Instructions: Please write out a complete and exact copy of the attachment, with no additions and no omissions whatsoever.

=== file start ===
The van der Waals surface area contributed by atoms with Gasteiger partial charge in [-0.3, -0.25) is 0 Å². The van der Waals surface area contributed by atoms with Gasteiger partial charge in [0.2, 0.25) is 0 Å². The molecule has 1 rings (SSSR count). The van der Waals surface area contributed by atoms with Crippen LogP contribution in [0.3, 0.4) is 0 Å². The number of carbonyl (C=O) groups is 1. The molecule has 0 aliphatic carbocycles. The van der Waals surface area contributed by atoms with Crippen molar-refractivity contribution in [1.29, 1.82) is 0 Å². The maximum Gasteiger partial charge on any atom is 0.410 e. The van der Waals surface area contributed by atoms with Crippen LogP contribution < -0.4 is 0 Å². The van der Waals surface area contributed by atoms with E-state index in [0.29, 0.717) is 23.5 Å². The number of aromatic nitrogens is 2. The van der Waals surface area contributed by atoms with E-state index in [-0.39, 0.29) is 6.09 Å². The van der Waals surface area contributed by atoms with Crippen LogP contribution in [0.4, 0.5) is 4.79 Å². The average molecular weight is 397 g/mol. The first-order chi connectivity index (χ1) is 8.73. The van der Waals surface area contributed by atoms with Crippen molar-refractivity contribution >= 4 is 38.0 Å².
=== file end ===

The van der Waals surface area contributed by atoms with Gasteiger partial charge in [-0.3, -0.25) is 0 Å². The van der Waals surface area contributed by atoms with Gasteiger partial charge in [0.2, 0.25) is 0 Å². The molecule has 1 rings (SSSR count). The van der Waals surface area contributed by atoms with Crippen LogP contribution in [0.3, 0.4) is 0 Å². The number of carbonyl (C=O) groups is 1. The molecule has 0 aliphatic carbocycles. The van der Waals surface area contributed by atoms with Crippen molar-refractivity contribution in [1.29, 1.82) is 0 Å². The maximum Gasteiger partial charge on any atom is 0.410 e. The van der Waals surface area contributed by atoms with Crippen LogP contribution < -0.4 is 0 Å². The van der Waals surface area contributed by atoms with E-state index in [0.29, 0.717) is 23.5 Å². The number of aromatic nitrogens is 2. The van der Waals surface area contributed by atoms with E-state index in [-0.39, 0.29) is 6.09 Å². The van der Waals surface area contributed by atoms with Crippen LogP contribution in [0.4, 0.5) is 4.79 Å². The average molecular weight is 397 g/mol. The first-order chi connectivity index (χ1) is 8.73. The van der Waals surface area contributed by atoms with Crippen molar-refractivity contribution >= 4 is 38.0 Å².